In order for the information society to realise its full potential, personal data has to be disclosed, used and often shared. This book explores the disclosure and sharing of data within the area of healthcare. Including an overview of how health information is currently managed, the authors argue that with changes in modern society, the idea of personal relationships with a local GP who solely holds and controls your health records is becoming rapidly outdated. The authors aim to encourage and empower patients to make informed choices about sharing their health data. They do this by developing a three-stage theoretical model for change to the roles of the NHS and the individual. The study generates debate to stimulate and inspire new models and policy, and to provoke new visions for the sharing of healthcare data. Such discussion is framed through an exploration of the changing concept of 'privacy' and 'patient control' in healthcare information management. The volume draws on best practices from Europe and the USA and combines these to form a suggested vision for the UK as an early adopter of change. The volume will be essential reading for academics in the field of privacy and data protection, as well as healthcare and informatics professionals across different jurisdictions.
Table of Contents
Foreword, Philip Leith. Part I Introduction and Background: Individual privacy versus collective transparency; Sharing healthcare data in Europe and the USA. Part II The Problem: The theoretical problem. The three issues necessitating change: mindset, information, innovation; The practical problem. Historical role reversal: law and technology as vehicles with the wrong drivers. Part III The Proposed Solution: The theoretical solution; The choice of control: putting the solution into practice. Bibliography; Index.
Christina Munns is an informatics professional, specialising in the strategic application of information governance and security. She has worked within the national health and care informatics arena for the last decade, holding senior positions across strategy, policy and operations. Recent positions have included Theme Lead and Steering Group member on Dame Fiona Caldicott’s 2013 Information Governance Review and Programme Head for Dame Fiona Caldicott’s Independent Information Governance Oversight Panel. She was Lead Author of the Confidentiality Guide and managed the development of the 2014 statutory Code of Practice on Confidential Information for health and social care. National appointments include membership of the Care Quality Commission’s National Information Governance Committee (CQC’s NIGC), acting in an advisory capacity to the CQC Board. Subhajit Basu is Associate Professor in Cyber Law at the School of Law, University of Leeds and a Fellow of the Royal Society for the Encouragement of Arts, Manufactures and Commerce (FRSA) and Research Fellow of African Centre for Cyberlaw and Cybercrime Prevention (ACCP). His principal research and writing is on ’emerging technologies’, especially in the context of the ’regulation of cyberspace’. His scholarship focuses on the regulatory challenges and gaps brought about by the development, use and ubiquitousness of such technologies, in what for many is the unique legal environment of the Internet. As a ’realist’ he cares about the opportunities created by these technologies, in particular ensuring an effective adaptive regulatory framework. He is author of the critically acclaimed monograph titled `Global Perspectives on E-Commerce Taxation Law’. In addition, he is author of a large number of articles and chapters in scholarly journals and books covering a variety of topics including data protection, privacy, freedom of expression, cybercrime, digital divide, patent e-commerce consumer protec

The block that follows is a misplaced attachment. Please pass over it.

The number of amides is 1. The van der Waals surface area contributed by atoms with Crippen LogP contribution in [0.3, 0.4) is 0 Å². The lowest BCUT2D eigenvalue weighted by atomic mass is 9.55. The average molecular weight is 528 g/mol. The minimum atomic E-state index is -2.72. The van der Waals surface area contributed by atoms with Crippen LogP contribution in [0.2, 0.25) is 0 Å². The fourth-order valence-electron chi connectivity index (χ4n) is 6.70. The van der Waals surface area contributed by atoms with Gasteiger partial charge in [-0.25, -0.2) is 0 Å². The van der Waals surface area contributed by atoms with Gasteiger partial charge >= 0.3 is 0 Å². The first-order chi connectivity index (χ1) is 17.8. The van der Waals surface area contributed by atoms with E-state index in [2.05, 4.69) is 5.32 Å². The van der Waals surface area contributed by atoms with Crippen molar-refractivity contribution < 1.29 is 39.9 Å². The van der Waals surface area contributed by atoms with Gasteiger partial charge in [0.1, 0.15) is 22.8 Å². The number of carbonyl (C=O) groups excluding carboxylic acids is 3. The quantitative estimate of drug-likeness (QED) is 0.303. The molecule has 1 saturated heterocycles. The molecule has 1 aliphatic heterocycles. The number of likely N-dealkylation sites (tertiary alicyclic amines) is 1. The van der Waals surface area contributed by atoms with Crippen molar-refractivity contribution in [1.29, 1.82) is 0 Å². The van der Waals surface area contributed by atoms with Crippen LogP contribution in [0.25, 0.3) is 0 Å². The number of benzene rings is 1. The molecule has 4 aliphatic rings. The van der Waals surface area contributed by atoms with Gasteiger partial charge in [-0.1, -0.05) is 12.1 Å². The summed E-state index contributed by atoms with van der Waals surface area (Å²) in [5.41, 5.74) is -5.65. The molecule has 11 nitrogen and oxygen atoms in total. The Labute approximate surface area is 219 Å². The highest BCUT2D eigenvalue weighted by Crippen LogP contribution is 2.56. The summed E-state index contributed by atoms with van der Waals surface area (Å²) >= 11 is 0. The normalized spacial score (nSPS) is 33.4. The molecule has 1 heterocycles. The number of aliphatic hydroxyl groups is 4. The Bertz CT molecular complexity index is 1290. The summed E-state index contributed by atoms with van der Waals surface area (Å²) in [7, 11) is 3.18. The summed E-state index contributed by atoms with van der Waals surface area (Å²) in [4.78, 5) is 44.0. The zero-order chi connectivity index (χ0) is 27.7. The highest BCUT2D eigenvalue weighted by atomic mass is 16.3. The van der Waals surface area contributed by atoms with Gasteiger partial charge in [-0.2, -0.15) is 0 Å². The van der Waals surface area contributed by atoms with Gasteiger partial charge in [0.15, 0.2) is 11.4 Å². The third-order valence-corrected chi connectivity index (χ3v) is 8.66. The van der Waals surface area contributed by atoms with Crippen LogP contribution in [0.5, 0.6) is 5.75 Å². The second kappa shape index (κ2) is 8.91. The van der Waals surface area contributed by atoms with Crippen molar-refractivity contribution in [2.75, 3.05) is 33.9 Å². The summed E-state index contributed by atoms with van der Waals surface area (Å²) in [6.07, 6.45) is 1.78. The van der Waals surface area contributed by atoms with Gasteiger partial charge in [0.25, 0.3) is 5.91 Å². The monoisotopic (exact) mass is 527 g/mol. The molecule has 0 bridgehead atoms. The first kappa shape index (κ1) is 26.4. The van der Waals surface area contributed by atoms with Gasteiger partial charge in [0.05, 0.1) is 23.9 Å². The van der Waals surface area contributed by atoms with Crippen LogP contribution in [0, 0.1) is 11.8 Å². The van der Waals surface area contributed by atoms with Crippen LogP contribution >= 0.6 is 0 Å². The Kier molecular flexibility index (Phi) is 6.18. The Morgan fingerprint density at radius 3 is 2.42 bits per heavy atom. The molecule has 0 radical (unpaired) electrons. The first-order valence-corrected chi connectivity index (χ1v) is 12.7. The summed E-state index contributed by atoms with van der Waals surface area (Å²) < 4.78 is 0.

"The question of how to balance individual privacy interests and community interests in the exploitation of healthcare data is one of the most vexing issues facing privacy scholars. In this important contribution Munns and Basu, by putting patient choice and technology at the centre of the debate, make a key contribution that must be read by all interested parties." - Andrew Murray, London School of Economics, UK
"I found this study of health informatics to be an invaluable addition to the literature on technology regulation and the disruptive capacity of technological innovation, demonstrating our need to re-evaluate core concepts of privacy and data ownership under the forces of information technology." - Robert Lee, University of Birmingham, UK
"Writing in the shadow of 'care.data' the authors suggest that, by an imaginative use of online portals and platforms, the collective interest in sharing healthcare data can be reconciled with the individual interest in controlling access to one's personal health records. The proposal in this timely book merits serious consideration." - Roger Brownsword, King's College London, UK
"This book provides a very important contribution to the debate about consent and the use of health information that we should be having increasingly with the public. Transparency is not only ethically correct but also incredibly empowering, breaking down barriers to information sharing which so often jeopardise safe care. This novel proposal unites traditional privacy theory with innovation, offering mechanisms to make such empowerment a reality." - Dame Fiona Caldicott, FRCPsych, FRCP; National Data Guardian; Chair, Independent Information Governance Oversight Panel (IIGOP)